baumzaehlen - Primeval Forests & Their Trees

©2019copyright christoph hase

Buynyy Natural Monument, Adygea, Russia

 

Opens internal link in current windowAbies nordmanniana subsp. nordmanniana (Nordmann fir or Caucasian fir) has been claimed to reach 85 m height in the Western Caucasus World Heritage site1. This is based on an old measurement or estimation from Buynyy Natural Monument; the details of the measurement are no longer known2. According to this old data, A. nordmanniana in this reserve ”often” reaches 60–65 m.


Buynyy Natural Monument is small for a Russian nature reserve, only 14.8 km2 from 820 to approx. 2000 m elevation. The reserve is a part of the Western Caucasus World Heritage site and was until 1954 a part of the Opens internal link in current windowCaucasus Nature Reserve.

 

It is claimed there has never been logging in the Natural Monument3. In reality, the entire Natural Monument is not untouched: old forestry roads and cut stumps can still be seen on lower slopes. Nevertheless, much of the reserve looks primeval. The forest type resembles the montane Opens internal link in current windowFagus sylvatica (European beech) – Opens internal link in current windowAbies alba (European silver fir) – Opens internal link in current windowPicea abies (Norway spruce) forest of central and southern Europe. Perhaps the biggest difference is a dense evergreen shrub layer, up to 2 m tall, mostly composed by Opens internal link in current windowRhododendron ponticum (pontic rhododendron), Opens internal link in current windowPrunus laurocerasus (cherry laurel) and Opens internal link in current windowIlex colchica, in this order. Particularly R. ponticum together with steep slopes makes hiking difficult. From the dendrological perspective, another important difference is the lack of Picea. Thus, these forests are overwhelmingly dominated by only two tree species: A. nordmanniana and Opens internal link in current windowFagus orientalis (oriental beech). A. nordmanniana has a narrower crown than A. alba, the tallest trees having particularly narrow crowns. The other tree species, too, are either the same as, or closely related to, the common species of central European montane forests, the most abundant species being Opens internal link in current windowAcer pseudoplatanus (sycamore maple), Opens internal link in current windowAcer platanoides (Norway maple), Opens internal link in current windowUlmus glabra (wych elm), Opens internal link in current windowTilia begoniifolia (Caucasian linden) and, along rivers, Opens internal link in current windowAlnus glutinosa subsp. barbata (black alder). Most tree species are easy to identify. Hedera helix (European ivy) grows abundantly on tree trunks and forest floor.

 

My 3 days measuring with a German–Russian group in 2018, using TruPulse 200X laser, resulted in 59.5 m as the maximum height of A. nordmanniana. The girth of this tree was 454 cm. Thus, we were very far from the claimed 85 m. Further, A. nordmanniana did not “often reach 60–65 m” but rather 50–55 m. We were able to explore only a part of the Natural Monument as the hiking was slow; thus, it is possible or even probable that there are slightly taller trees in the forest. It is also possible that taller trees were cut on lower slopes in the past. However, we consider 85 m entirely impossible: the difference between our measurements and the old data is more than 25 m! Even 70 m is unlikely. For the maximum height of A. nordmanniana, see also Opens internal link in current windowCaucasus Nature Reserve. The tallest Fagus orientalis we measured was 46.5 m (the record for a reliably measured F. sylvatica is 49.3 m 4). A record Acer platanoides tree was measured at 37.9 m. The forest is densely stocked: even 1800 m3/ha 3.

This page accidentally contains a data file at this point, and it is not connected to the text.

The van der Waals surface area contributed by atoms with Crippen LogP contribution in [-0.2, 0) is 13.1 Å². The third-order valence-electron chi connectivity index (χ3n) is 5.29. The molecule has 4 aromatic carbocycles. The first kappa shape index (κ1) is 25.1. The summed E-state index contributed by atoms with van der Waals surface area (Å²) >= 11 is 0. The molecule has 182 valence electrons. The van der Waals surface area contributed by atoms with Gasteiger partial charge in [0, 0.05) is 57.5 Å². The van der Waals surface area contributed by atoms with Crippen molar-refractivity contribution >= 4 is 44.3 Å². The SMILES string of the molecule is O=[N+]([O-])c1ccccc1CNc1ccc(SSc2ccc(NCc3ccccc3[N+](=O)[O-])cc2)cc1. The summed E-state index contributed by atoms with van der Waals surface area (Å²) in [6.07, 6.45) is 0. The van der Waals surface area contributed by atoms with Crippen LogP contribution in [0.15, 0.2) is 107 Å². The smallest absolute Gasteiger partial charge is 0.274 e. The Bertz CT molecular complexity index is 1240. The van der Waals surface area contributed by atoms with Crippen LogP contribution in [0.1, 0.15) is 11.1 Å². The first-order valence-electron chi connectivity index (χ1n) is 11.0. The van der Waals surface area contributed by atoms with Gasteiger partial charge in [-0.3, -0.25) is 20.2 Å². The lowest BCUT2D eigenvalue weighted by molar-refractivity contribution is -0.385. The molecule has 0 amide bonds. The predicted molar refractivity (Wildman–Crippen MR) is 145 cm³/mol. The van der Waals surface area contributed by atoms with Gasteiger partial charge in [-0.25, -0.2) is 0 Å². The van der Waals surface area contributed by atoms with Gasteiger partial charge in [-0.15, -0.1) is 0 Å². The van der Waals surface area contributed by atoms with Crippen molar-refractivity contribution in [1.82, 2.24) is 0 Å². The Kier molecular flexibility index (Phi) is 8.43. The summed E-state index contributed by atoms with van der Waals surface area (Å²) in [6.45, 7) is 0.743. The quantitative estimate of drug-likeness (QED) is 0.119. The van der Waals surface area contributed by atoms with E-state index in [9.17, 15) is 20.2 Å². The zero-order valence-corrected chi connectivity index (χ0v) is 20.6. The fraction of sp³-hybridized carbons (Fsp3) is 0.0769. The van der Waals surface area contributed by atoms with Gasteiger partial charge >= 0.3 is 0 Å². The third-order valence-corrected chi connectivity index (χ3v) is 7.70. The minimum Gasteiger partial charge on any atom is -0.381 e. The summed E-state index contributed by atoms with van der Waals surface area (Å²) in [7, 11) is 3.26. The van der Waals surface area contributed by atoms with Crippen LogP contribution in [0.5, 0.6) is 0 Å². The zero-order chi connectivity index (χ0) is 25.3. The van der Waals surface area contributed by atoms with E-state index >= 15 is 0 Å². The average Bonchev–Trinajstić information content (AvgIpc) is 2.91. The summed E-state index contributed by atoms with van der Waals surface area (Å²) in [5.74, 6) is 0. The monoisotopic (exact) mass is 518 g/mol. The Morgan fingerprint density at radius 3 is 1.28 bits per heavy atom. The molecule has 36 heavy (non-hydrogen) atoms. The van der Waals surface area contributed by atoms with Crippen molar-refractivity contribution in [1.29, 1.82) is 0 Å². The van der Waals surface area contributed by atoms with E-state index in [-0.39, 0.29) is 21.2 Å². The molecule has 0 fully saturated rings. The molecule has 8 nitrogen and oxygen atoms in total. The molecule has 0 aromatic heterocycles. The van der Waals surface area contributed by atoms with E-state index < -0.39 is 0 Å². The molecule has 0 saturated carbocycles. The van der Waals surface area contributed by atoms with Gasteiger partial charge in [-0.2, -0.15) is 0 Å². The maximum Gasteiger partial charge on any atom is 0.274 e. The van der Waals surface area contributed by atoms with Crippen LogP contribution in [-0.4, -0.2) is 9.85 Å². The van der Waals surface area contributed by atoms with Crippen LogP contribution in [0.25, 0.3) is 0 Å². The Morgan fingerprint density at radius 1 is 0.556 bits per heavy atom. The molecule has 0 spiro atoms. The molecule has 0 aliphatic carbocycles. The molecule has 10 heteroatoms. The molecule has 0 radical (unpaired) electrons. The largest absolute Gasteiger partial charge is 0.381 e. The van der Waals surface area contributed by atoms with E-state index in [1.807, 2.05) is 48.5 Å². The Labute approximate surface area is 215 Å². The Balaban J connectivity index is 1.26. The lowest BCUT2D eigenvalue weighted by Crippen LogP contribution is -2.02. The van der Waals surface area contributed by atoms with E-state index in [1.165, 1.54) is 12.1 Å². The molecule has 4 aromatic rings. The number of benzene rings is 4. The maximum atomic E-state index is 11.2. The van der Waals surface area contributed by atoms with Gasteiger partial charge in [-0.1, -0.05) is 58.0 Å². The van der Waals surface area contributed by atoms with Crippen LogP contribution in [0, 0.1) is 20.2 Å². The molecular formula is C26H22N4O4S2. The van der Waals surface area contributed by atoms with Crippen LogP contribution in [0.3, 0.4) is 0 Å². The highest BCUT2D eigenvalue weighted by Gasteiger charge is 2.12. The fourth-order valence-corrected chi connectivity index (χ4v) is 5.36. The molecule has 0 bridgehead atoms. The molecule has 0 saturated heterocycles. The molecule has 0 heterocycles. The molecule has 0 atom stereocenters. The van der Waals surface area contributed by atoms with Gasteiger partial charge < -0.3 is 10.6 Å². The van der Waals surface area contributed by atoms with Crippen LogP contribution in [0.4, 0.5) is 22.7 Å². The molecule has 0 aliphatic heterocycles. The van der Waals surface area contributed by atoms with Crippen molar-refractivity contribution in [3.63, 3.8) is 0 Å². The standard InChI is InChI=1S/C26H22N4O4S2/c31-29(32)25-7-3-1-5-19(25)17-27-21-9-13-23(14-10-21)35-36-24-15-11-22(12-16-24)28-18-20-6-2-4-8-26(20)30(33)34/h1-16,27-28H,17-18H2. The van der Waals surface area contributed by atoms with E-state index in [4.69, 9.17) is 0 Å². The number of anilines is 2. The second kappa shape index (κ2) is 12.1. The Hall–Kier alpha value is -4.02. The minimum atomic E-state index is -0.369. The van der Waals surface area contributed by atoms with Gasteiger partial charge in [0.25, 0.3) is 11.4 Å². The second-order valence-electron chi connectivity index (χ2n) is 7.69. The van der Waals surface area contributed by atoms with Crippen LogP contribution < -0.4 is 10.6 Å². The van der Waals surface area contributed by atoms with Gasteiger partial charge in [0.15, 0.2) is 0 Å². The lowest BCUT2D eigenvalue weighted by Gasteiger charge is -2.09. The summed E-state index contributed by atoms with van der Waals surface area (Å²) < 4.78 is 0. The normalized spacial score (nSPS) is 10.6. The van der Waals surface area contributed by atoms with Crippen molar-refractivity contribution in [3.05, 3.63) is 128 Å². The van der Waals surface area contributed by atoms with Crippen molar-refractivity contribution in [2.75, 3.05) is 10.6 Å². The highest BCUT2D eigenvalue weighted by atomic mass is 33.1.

Reaching the Natural Monument needs a 10-km hike, over 500 m descent and fording one river. No hiking paths in the reserve.

 

References:

 

1       IUCN (1999): Opens external link in new windowWorld Heritage Nomination - IUCN Technical Evaluation: Western Caucasus (Russian Federation).

2       Caucasus Nature Reserve, e-mail (2018).

3       http://www.zapoved.net

4       http://www.ents-bbs.org/viewtopic.php?f=198&t=5400&p=23625

 

Official site:

 

Opens external link in new windowhttp://www.zapoved.net

 

Abies nordmanniana subsp. nordmanniana (Caucasian fir), Fagus orientalis (oriental beech), Sambucus nigra (black elder, small tree, centre), Rhododendron ponticum (pontic rhododendron, shrubs).
Abies nordmanniana (Caucasian fir) - Fagus orientalis (oriental beech) forest. Hedera helix (European ivy) on trunks.
Fagus orientalis (oriental beech), Abies nordmanniana (Caucasian fir), Acer platanoides (Norway maple, left), Acer pseudoplatanus (sycamore maple, background with scaly bark), Sambucus nigra (black elder, shrubs in the foreground), Rhododendron ponticum (pontic rhododendron, shrubs in the background).
Fagus orientalis (oriental beech), Abies nordmanniana (Caucasian fir), Tilia begoniifolia (Caucasian linden, right with furrowed bark), Rhododendron ponticum (pontic rhododendron, shrubs). Hedera helix (European ivy) on trunks.
In the foreground Fagus orientalis (oriental beech), height 46.5 m, girth 254 cm. Other trees: Abies nordmanniana (Caucasian fir) and F. orientalis.
Abies nordmanniana (Caucasian fir), height 59.5 m, girth 454 cm. Other trees: A. nordmanniana and Fagus orientalis (oriental beech). Shrubs: Rhododendron ponticum (pontic rhododendron).
Acer platanoides (Norway maple), height 37.9 m, girth 222 cm. Other trees: Fagus orientalis (oriental beech).
Tall and dense Rhododendron ponticum (pontic rhododendron) together with steep slopes make hiking very slow. In the background Abies nordmanniana (Caucasian fir) and Fagus orientalis (oriental beech).
Part of Buynyy Natural Monument. Dominated by Abies nordmanniana (Caucasian fir) and Fagus orientalis (oriental beech).